Tag Archives: Europe

Climate change is triple risk to Europe

New studies confirm climate change’s triple risk to Europe. The heat is on, lives are at risk and the floods are arriving earlier.

LONDON, 13 August, 2017 – Researchers have just issued three separate climate warnings to the citizens of Europe on the same day, in three different journals – a triple risk salvo  .

One group warns that, if humans go on burning fossil fuels at an ever increasing rate, heatwave temperatures could reach an intolerable 55°C in many parts of the globe, including some parts of continental Europe.

A second study warns that by the century’s end weather-related disasters – floods, heatwaves, droughts, wildfires and windstorms – could claim a 50-fold increase in fatalities, and expose 350 million Europeans to harmful climate extremes every year.

And a third study points out that climate change is already at work: the spring floods in Western Europe now arrive up to 15 days earlier than they did in 1960.

By [2100], the present record-breaking temperatures in southern Europe would be matched or surpassed every year, and climate-related events could deliver more premature deaths than air pollution

Two of the studies are from the European Commission’s joint research centre and the first of these confirms separate research in June and again this month, that murderous levels of heat and humidity could affect many millions if there are no steps to drastically reduce the greenhouse gas emissions that drive global warming and climate change.

But this time the European researchers warn in the journal Scientific Reports that even if the world’s nations do fulfil a promise made in Paris in 2015 to contain global warming to no more than 2°C by 2100, temperatures will almost every year tip to 40°C in many parts of Asia, Australia, North Africa, and both North and South America, and in Europe there will each summer be a 30% probability of similarly strong heatwaves.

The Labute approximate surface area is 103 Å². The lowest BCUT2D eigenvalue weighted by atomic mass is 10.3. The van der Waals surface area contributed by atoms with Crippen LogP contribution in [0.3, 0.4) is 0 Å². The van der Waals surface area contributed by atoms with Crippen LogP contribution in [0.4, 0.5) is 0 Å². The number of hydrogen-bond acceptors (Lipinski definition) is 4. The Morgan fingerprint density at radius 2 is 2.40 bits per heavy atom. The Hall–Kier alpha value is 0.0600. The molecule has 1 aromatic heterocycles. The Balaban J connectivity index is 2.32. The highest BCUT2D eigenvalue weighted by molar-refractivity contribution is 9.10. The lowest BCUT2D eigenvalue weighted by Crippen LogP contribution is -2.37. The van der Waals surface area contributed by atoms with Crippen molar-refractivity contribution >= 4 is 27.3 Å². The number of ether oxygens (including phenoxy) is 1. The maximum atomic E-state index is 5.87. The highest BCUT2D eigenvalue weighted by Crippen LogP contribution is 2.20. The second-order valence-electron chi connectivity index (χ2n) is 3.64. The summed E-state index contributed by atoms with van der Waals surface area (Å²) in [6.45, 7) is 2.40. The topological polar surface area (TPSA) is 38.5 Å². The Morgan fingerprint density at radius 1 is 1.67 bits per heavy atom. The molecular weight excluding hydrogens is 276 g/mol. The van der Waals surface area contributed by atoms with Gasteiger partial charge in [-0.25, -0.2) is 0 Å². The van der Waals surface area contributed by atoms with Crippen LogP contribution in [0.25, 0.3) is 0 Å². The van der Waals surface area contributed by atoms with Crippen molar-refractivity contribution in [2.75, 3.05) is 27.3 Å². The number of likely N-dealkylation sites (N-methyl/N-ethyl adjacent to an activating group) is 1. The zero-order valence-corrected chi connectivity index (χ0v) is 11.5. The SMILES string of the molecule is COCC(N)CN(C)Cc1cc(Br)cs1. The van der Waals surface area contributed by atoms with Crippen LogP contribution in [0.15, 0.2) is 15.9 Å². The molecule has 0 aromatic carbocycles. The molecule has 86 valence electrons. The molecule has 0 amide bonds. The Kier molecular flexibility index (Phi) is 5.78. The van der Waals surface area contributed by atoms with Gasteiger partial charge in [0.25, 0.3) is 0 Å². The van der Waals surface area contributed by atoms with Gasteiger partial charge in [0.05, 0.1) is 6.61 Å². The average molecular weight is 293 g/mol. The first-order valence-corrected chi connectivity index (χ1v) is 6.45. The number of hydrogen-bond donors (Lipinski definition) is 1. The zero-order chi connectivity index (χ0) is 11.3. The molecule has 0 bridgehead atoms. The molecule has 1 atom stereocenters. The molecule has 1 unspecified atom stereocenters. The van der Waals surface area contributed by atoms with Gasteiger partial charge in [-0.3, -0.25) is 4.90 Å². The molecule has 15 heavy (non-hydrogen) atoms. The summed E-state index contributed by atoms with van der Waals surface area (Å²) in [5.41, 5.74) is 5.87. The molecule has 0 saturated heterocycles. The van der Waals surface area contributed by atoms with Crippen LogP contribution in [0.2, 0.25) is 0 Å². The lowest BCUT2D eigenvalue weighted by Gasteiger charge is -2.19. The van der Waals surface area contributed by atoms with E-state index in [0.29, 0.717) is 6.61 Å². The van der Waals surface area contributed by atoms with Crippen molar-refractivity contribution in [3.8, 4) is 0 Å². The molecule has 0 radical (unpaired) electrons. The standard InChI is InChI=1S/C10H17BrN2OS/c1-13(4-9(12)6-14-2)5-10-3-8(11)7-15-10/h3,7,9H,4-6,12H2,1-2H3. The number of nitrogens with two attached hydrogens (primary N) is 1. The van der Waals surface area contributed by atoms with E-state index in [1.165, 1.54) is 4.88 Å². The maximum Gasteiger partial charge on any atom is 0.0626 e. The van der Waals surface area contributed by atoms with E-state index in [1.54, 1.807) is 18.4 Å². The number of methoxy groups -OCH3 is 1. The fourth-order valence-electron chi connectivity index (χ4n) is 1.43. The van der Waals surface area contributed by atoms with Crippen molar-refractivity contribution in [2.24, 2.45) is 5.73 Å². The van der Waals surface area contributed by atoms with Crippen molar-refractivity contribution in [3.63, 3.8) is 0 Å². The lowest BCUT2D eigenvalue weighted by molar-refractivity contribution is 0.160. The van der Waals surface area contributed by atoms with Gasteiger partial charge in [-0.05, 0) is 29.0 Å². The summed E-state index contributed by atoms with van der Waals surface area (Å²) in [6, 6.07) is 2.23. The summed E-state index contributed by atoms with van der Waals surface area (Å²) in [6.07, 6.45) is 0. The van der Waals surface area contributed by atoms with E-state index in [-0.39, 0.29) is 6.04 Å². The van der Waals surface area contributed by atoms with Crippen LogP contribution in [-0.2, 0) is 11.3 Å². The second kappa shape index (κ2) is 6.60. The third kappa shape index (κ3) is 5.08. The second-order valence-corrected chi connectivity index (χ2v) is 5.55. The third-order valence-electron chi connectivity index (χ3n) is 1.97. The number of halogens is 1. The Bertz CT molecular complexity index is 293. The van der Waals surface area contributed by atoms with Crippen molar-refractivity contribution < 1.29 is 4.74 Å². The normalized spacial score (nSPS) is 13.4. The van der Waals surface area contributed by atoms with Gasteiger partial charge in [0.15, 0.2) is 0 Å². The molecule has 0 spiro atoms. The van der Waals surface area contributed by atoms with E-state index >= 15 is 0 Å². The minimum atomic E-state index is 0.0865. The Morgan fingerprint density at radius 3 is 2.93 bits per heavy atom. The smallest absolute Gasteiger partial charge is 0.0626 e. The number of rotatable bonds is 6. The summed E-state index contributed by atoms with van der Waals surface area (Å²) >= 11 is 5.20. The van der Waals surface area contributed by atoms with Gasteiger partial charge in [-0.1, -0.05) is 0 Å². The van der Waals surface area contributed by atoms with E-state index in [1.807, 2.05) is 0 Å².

And with such high temperatures comes the increased risk of other climate-related disasters. Another team of European researchers warn in the journal Lancet Planetary Health that rising temperatures would bring increasingly dangerous weather extremes.

They analysed 2,300 records of disaster events between 1981 and 2010, assumed that there would be no attempts to adapt or mitigate climate change, and then scaled up the possible casualties eight decades from now.

By then, the present record-breaking temperatures in southern Europe would be matched or surpassed every year, and climate-related events could deliver more premature deaths than air pollution.

Earlier shift

And in the journal Science, researchers from separate institutions across Europe analysed data from 4,200 river-measuring stations in 38 European nations across a 50-year timespan. They also collected information on soil moisture, rain and snowfall and temperature.

In western Europe, 50% of the stations recorded a shift towards earlier floods – up to 15 days earlier – and in northeastern Europe, half of all hydrometric stations recorded an advance in the flood timing of around eight days.

Around the North Sea, half the stations registered floods that came eight days later than in 1960, perhaps because of extreme precipitation during the winter. River flooding is the natural hazard most likely to affect the most people, and now costs the world an estimated $100 bn every year.

The scientists warn that shifts in flood timing could have considerable economic and environmental consequences, and say their continental-wide observations “also enable the identification of a clear climate change signal that could not be obtained by earlier studies based on flood magnitude data.” – Climate News Network

New studies confirm climate change’s triple risk to Europe. The heat is on, lives are at risk and the floods are arriving earlier.

LONDON, 13 August, 2017 – Researchers have just issued three separate climate warnings to the citizens of Europe on the same day, in three different journals – a triple risk salvo  .

One group warns that, if humans go on burning fossil fuels at an ever increasing rate, heatwave temperatures could reach an intolerable 55°C in many parts of the globe, including some parts of continental Europe.